Now i’m pretty much stuck searching for a way to first restore, at least in part, the laminin net, without compromising the measurement.
If i use the module to identify the objects without working on the net it generates to many errors, forcing me to edit a lot of object manually. I understand that a manual editing is needed, but i would like to reduce it to a minimum.
I have with me the pipeline and some images similar to the ones that i uploaded.

CSAworking20x_2.0.cpproj (892.5 KB)

here are some images

i decided to change approach and did a makeover to my pipeline.
Fortunately this week i followed a course for imaging done by Nikon and now my mantra is “Binary is better”.
Now the pipeline is more slender and accurate.
CSA_3.0.cpproj (1.3 MB)

Probably this time @Minh will not have a seizure looking at the pipeline. ahah

if you all have suggestions to improve the pipepline they are more than welcome.

Btw… i will test the old images to check if this time the area measurements are matching

Ok. did the test on a new set of images .nd2 of a calibrated confocal.
From the image properties i know that i have 0.62 um/px.
My math is 1/0.62^2= conversion factor, than i take this factor and multiply my areas for it.
Bummer is that i have areas 10 times bigger of what should be.
Usually a murine tibiali CSA go fro 100 to 7000 um, in this case i have CSA that go form 1000 to 64.000.
I don’t think that is a pipeline problem, but i fear that our confocal, with the time, lost its calibration.

Funny thing is that without the math the measurements are in the right range. ahah


May I ask about the need for using a conversion factor, when you already knew a pixel size?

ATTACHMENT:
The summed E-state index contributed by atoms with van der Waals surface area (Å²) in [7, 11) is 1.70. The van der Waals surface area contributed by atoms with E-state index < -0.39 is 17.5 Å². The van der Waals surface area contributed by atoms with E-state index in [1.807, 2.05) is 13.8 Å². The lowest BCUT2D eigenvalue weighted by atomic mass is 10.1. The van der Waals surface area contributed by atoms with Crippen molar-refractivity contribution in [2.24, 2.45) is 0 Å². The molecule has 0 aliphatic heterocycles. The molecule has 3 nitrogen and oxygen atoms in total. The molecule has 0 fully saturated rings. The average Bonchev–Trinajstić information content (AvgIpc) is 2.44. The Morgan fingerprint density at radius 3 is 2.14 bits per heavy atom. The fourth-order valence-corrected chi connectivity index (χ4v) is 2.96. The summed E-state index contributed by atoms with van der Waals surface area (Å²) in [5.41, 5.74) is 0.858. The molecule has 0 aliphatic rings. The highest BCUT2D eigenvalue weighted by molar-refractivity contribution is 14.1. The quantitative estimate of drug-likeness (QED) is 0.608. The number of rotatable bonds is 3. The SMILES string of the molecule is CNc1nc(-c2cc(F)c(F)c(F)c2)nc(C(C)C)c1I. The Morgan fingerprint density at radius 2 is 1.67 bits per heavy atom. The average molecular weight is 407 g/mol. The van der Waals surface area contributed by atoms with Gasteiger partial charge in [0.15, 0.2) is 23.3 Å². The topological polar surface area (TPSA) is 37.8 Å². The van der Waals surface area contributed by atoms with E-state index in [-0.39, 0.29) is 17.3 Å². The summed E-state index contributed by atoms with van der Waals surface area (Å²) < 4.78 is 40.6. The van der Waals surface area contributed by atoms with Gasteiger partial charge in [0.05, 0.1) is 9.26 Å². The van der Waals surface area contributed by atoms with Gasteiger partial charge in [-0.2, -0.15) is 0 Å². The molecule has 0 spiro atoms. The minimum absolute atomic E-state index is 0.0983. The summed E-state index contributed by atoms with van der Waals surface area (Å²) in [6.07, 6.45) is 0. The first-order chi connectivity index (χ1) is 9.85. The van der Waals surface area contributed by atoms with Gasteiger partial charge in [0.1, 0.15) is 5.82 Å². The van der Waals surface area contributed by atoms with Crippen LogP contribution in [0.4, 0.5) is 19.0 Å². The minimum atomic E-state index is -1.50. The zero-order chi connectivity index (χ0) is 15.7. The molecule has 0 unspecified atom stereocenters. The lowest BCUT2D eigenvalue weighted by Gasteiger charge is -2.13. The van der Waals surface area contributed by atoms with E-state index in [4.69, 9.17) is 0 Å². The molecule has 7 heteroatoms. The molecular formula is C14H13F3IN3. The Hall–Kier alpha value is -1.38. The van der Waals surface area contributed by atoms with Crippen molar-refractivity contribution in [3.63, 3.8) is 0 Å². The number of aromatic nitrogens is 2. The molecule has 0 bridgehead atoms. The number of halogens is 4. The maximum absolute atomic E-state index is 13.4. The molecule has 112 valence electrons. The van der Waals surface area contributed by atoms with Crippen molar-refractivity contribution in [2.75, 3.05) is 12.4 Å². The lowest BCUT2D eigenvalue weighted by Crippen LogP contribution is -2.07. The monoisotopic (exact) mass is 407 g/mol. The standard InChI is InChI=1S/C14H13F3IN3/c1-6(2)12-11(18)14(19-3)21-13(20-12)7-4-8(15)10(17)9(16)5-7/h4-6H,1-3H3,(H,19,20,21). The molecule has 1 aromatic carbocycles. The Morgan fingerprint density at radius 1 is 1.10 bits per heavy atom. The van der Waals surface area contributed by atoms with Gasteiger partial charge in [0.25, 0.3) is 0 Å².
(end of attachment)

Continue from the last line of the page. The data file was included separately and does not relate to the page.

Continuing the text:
For example, consider an imaginary object of size 10 x 10 squared pixel, it should be the same size in any softwares, not just ImageJ or CellProfiler.

Given that 1 pixel = 0.62 micron, then such 10x10 object would be = 0.62 x 0.62 x 10 x 10 = 38.44 squared micron, no matter what software was used.
(as Anne mentioned, if you don’t do any conversion in any software, just purely measure the area in squared pixel, we suspect both softwares should report similar values)

You can try a toy test: create an image of a 10x10 object by Photoshop or Powerpoint, then measure it under ImageJ and CP.


P.S: your images are pretty ! but probably you may want to rescale them (inside CellProfiler) to have better contrast and segmentation.

effectively for the .nd2 images i can use directly the math AREA x 0.62^2.
Instead, for the TIFF i don’t know what conversion to do. This images are not taken by me and are from an associated laboratory that literally just sent me the images writing " just multiply for 1.6" without telling me what 1.6 is.

At the end is just a matter of math, so i’ll send them the measurement in pixel and they will do their share.

With the nd2 i had problem because who took them didn’t even look at the LUT, giving me over saturated images… but cell profiler is really good.

About you P.S. can you explain the theory behind the effect of rescaling on the segmentation? Rescaling will not change the area measured? and the contrast on a binary image is still valuable?

Ps. a little request for a the future… is possible to include a “thick” option for the object’s outline in the “EditObjects” module? If i fill them i lose the possibility to identify an undersegmentation in an object and the normal outline is too thin. ^^


Totally agree the conversion is purely math and can be done by anyone who works with spreadsheet.

I soon realized that you will be using the “masks” for your onward analysis. In that case please don’t mind about the contrast. It’s only helpful if you have faint raw images. Rescaling helps stretch the image, for e.g. using 0.05-0.95 intensity percentile instead of min-max, the signal-to-noise ratio might be then improved in some cases, and thus helpful for the segmentation.

Regarding the thick/thin option in EditObjectsManually, it’s actually an useful suggestion. Others may know it better, but I’m with you :smiley:

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If you want to make an official feature request, you can do so in this repo here. Create a PR with a markdown file of your request (and anything you can do to help find what changes would need to be made in the code!).

Thanks for the input!